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US EPA issues ANPR for Cleaner Trucks Initiative

6 January 2020

Today, the US Environmental Protection Agency (EPA) released an Advance Notice of Proposed Rule (ANPR) soliciting pre-proposal comments on a rulemaking effort known as the Cleaner Trucks Initiative (CTI). The ANPR describes the EPA’s plans for new emission standards for NOx and other pollutants for highway heavy-duty engines. It also proposes to streamline engine certification procedures.

The EPA is considering implementation of new standards beginning in model year 2027, which is also the implementation year for the final set of Heavy-Duty Phase 2 GHG emission standards. The ANPR outlines several areas where regulatory changes are expected, however, it does not specify the emission limit values under consideration or other particulars of the future regulation.

The intended regulatory changes focus on the control of in-use emissions under real world operating conditions. The current heavy-duty engine emission standards reduced PM and NOx tailpipe emissions by over 90% for emissions measured using the specified test procedures, but their impact on in-use emissions during real-world operation is less clear, the EPA said. There are engine operating modes where SCR systems commonly used to reduce NOx are much less effective. For example, NOx emissions can be significantly higher during engine warm-up, idling, and certain other types of operation that result in low load on the engine or transitioning from low to high loads. Moreover, deterioration of emission controls in-use, along with tampering and mal-maintenance, can result in additional NOx emissions.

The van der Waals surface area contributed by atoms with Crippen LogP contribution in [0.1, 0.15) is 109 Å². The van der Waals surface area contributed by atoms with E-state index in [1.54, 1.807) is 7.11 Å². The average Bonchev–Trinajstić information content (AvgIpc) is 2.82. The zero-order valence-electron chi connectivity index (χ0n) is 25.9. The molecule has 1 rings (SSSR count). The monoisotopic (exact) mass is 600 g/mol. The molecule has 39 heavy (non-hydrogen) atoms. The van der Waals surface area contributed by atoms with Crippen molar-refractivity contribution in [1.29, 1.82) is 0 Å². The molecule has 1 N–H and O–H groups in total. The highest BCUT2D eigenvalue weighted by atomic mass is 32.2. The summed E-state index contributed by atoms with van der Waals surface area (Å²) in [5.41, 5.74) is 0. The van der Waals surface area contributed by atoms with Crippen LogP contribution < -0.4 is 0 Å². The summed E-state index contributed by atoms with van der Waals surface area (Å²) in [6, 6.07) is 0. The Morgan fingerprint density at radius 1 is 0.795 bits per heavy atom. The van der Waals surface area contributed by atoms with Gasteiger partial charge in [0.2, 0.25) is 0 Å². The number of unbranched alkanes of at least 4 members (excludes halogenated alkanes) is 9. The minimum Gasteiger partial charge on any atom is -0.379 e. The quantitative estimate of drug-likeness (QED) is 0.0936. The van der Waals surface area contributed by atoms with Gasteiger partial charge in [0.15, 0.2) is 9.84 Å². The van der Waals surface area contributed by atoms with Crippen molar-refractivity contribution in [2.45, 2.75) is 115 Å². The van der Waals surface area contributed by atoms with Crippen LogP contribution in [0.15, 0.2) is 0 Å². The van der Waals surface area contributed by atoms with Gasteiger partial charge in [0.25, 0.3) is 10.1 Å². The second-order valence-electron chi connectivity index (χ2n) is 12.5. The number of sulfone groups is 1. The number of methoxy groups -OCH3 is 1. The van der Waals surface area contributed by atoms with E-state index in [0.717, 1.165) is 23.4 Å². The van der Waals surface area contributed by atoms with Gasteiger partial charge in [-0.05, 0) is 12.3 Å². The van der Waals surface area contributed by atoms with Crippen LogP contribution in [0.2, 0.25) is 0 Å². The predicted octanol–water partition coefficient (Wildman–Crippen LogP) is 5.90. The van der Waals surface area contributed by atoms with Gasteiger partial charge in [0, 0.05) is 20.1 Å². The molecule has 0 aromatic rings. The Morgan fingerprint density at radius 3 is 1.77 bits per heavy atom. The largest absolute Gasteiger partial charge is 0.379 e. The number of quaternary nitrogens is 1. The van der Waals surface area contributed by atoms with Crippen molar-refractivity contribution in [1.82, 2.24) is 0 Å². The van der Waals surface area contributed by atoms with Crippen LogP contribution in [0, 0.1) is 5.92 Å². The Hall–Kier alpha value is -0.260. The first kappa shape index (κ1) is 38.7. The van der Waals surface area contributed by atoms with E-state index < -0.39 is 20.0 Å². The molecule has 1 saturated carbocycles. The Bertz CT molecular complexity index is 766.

The main technologies and emission reduction strategies considered for the CTI include thermal management technologies that can be used to better achieve and maintain adequate catalyst temperatures, and next generation catalyst configurations and formulations to improve catalyst performance across a broader range of engine operating conditions.

The EPA intends to develop a heavy-duty engine emission program applicable to all 50 states. The agency said it is closely following the technical work initiated by the California Air Resources Board (CARB) to update their heavy-duty vehicle and engine programs under the CARB Heavy-Duty NOx Omnibus proposal.

Some noteworthy components of the ANPR include:

The CTI program focuses on engine-certified products—the proposed changes to the standards or test procedures are not applicable to chassis-certified heavy-duty vehicles.

Comments on the ANPR can be submitted at regulations.gov, docket ID #EPA-HQ-OAR-2019-0055. The EPA intends to publish a proposed CTI rule in early 2020.

Source: US EPA